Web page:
Top positive review
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An invigorating read.
on 14 December 2012
It's against my nature to adopt or absorb other's opinions to form my own. That's probably why I never find reading about philosophy or religion all that winsome and engaging. However, contrary to a typical book on a religious subject, this one is neither preaching nor persuading rather absolutely invigorating.
"The Islamist Delusion" is an extraordinary blend of factual and historical information, modern science, spiritual concepts associated with religion and author's critical analysis. All presented clearly, accurately, with order and coherence with a mindful opportunity for a reader to determine which emotion to follow. I was fascinated, amazed, astounded, intrigued and wondered at the same time. It won't be wrong if I call this book a "critical abstract" essentially as it is a distillation of the most important components of the religion and the author has appropriately succeeded this task by thoroughly researching and laying down all facts and analysis in a comprehensive but succinct way. He has perfectly composed the ocean in a pearl if you may.
From the title till the end, the reader remains completely engrossed. The author captures the attention right from the start by sharing a little part of his life, a personal letter to his cousin, where he opens up to him and share his journey from agony to relief. You can picture him going through many sleepless nights searching for answers, disappointment and despair in religion and finally the tough decision he had to make to be honest with himself that I can absolutely relate to. As you flip through the pages you go through topics mentioned in Quran, the missing parts, fallacy, discrepancies in religion defined through the references from original sources (Quran and Hadith) as well as the divine challenges and its evaluation with scientific and evolutionary facts. The book has varying emotions and moods but the author has shown impeccable skills by keeping the smooth flow of information going and keeping readers' interest and curiosity alive at the same time.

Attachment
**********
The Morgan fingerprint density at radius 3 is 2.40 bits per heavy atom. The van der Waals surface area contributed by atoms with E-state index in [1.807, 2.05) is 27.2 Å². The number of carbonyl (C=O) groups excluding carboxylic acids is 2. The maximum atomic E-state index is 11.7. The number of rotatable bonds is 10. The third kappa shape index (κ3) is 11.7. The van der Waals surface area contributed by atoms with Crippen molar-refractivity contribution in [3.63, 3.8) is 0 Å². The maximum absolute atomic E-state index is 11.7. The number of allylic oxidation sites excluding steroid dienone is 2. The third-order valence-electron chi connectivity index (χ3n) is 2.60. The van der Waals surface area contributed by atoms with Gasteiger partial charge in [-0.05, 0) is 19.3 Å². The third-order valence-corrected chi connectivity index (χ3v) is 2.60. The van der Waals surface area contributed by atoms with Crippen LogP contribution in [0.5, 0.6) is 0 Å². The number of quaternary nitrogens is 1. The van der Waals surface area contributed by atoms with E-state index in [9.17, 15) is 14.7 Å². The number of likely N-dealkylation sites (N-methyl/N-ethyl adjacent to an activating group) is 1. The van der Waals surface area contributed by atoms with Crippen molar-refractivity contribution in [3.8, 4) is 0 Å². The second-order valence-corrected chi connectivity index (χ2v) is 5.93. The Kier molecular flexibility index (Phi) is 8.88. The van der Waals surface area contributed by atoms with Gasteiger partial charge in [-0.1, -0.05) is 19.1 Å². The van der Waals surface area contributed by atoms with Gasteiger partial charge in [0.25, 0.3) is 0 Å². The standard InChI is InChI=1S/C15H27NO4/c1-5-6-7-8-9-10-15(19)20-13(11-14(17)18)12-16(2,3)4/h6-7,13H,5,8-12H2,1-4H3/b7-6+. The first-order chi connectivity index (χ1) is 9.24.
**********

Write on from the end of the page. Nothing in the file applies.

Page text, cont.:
"Meme" analogy is one of my most favorite parts that I have read over and over again. Somehow it hasn't seized to intrigue me as yet. In the beginning it sounded little complicated but as I continue to read it, I felt he has written too little about it. With every read it left me even more intrigued. Some of my other favorites, since I am unable to pick just one, are, comparison and similarity of religions that has a very descriptive and interesting take, the "fine-Tuning argument," section on "quotations," other details that I would have never known but for this book for example no mention of "Rape" in Quran not even acknowledgement, spin language of Quran with completely different meanings in authentic Arabic dictionaries, confounded interpretations amongst various school of thoughts on a variety of issues including but not limited to, the punishment of apostasy or blasphemy, prohibitions and permissibles, "Pascal's Wager", reward points, famous edicts, appalling surah al-Dajjal and al-Niswan against Quranic challenge and last but not the least, author's personal notes while reading Quran.
This book has proven to be a fresh breath of air with various parts complemented with non-Quranic rhythm such as famous quotations and Omar Khayam's poem give this invigorating publication a slight poetic taste. With each repeated read you will find something new to fascinate yourself along with all the answers without the pain and years of research and suffering. Author's simple language and style puts you at ease with the sensitive subject and stimulates your brain in desiring to more knowledge. If I have to sum it all up in one word I would call it "magnificent."
Thank you Saif.